Follow Rich Dubroff on Twitter @RichDubroffMLB




  1. bmorebirds

    January 4, 2019 at 8:54 am

    This well-written, well-reported article begs an obvious question — after watching the competition deftly capitalize on Latin American talent (and analytics) year after year after year, why did the O’s essentially sit on their hands and do nothing? I guess long-shot reclamation projects like Colby Rasmus were viewed as preferable??

    Whatever. Thankfully, it’s all rear view mirror stuff now. Work your magic, Koby Perez.

    • Rich Dubroff

      January 4, 2019 at 10:32 am

      To properly scout Latin America, huge resources are necessary, and the Orioles decided to focus their attention elsewhere. The team didn’t want to deal with a complex area it knew little about. You can win without scouting Latin America, but you have to be dominant in the other areas, and they weren’t.

  2. Orial

    January 4, 2019 at 10:28 am

    I’m thinking Peter’s antiquated methods,that have hopefully been abolished with his Sons taking over, is the main reason this process was never successful or used. Interesting comment that relationships have to be built. Can’t just go down there,check a player out,and offer a contract. More to it than that. This like everything else Elias and co. are implementing will take a couple of years to come to fruit.

    • Rich Dubroff

      January 4, 2019 at 10:34 am

      Orial, it’s like recruiting basketball players for college. You have to know the AAU coaches, and that takes years. There’s no international draft, so boots on the ground are needed.

  3. ClyOs

    January 4, 2019 at 1:40 pm

    I like this move. The statement in your article “Latin America is where the action is,” is very true. According to an article I read in Forbes magazine 27% of players listed by Major League Baseball as eligible were born outside the U.S, including Puerto Rico and the U.S. Virgin Islands. Of that percentage Dominican Republic born players lead the way with 84 players, with Venezuela second at 74 players. I’m wondering why the O’s are just now coming to the realization that “the talent coming from Asia pales in comparison to the number of Latin American players”. Yes, Koji Uehara and Wei-Yin Chen were good signings, Hyun Soo Kim was a bust in my opinion, but I believe Latin American is where the O’s should have been looking all along. I’m hoping this is just the start of a new way of thinking in the organization.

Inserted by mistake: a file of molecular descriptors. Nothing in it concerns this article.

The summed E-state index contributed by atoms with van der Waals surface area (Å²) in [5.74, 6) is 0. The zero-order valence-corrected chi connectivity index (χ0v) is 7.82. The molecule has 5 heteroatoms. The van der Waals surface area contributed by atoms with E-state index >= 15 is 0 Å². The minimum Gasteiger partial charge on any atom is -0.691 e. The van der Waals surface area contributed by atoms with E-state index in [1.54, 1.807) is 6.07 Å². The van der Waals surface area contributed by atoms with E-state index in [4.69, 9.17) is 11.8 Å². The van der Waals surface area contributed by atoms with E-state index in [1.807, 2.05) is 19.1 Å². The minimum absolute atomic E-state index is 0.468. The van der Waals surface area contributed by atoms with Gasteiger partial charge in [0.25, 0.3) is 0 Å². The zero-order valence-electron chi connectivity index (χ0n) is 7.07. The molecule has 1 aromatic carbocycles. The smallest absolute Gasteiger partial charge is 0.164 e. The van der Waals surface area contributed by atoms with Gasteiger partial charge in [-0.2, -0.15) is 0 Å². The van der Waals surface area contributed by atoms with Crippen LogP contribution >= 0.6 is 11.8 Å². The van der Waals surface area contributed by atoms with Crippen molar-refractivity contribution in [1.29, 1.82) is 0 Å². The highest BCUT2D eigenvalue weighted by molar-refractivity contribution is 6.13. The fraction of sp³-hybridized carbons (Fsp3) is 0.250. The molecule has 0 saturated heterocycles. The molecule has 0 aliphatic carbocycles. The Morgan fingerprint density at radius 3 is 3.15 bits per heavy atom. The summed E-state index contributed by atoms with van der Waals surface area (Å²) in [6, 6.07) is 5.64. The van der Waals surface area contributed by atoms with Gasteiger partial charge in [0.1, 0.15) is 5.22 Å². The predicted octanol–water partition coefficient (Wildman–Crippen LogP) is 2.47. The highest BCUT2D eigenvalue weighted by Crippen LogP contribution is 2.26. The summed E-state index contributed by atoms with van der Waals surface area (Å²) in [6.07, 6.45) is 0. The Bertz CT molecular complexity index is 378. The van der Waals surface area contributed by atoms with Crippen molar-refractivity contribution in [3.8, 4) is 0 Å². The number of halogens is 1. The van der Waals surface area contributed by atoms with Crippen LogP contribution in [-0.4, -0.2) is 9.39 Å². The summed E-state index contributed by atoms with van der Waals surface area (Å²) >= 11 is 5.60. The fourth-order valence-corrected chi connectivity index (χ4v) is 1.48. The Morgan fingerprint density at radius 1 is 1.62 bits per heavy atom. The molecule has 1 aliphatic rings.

• Rich Dubroff

      January 4, 2019 at 3:52 pm

      ClyOs, the Orioles avoided Latin America because it was a complex market and the money needed to make a dent there is vast. This move couldn’t be avoided.

  4. cedar

    January 4, 2019 at 2:52 pm

    I’m certainly learning a lot about international scouting and I guess that shows the difference in thinking between then and now.

    Rich – we hear relations need to be built and that more scouts will be needed, but for we know what else will the Orioles need to do? Are there baseball camps they can establish or local teams they should be connecting with?

    • Rich Dubroff

      January 4, 2019 at 3:54 pm

      Cedar, the Orioles already have two minor league teams in the Dominican, and they need to get better facilities, much like they did in Sarasota. They need to show their presence, and hopefully Perez can help.

    • cedar

      January 4, 2019 at 5:52 pm

      Thanks Rich! Maybe the Orioles will spend some of that international money to do that.

      Any excess could then be sent to Baltimore Baseball to bring on an International reporter! 😉

    • Rich Dubroff

      January 4, 2019 at 5:58 pm

      Cedar, that might be a fun assignment.

  5. BirdsCaps

    January 4, 2019 at 4:58 pm

    It’s about time the birds woke up and smelled the coffee. I was tired of seeing the rest of the league succeed in Latin America while the orioles had their head in the sand. With that said, I wonder how long it will take for the orioles to create a decent presence in Latin America.

    • Rich Dubroff

      January 4, 2019 at 5:59 pm

      I think it will take several years, BirdsCaps. They’ve got a lot of ground to make up.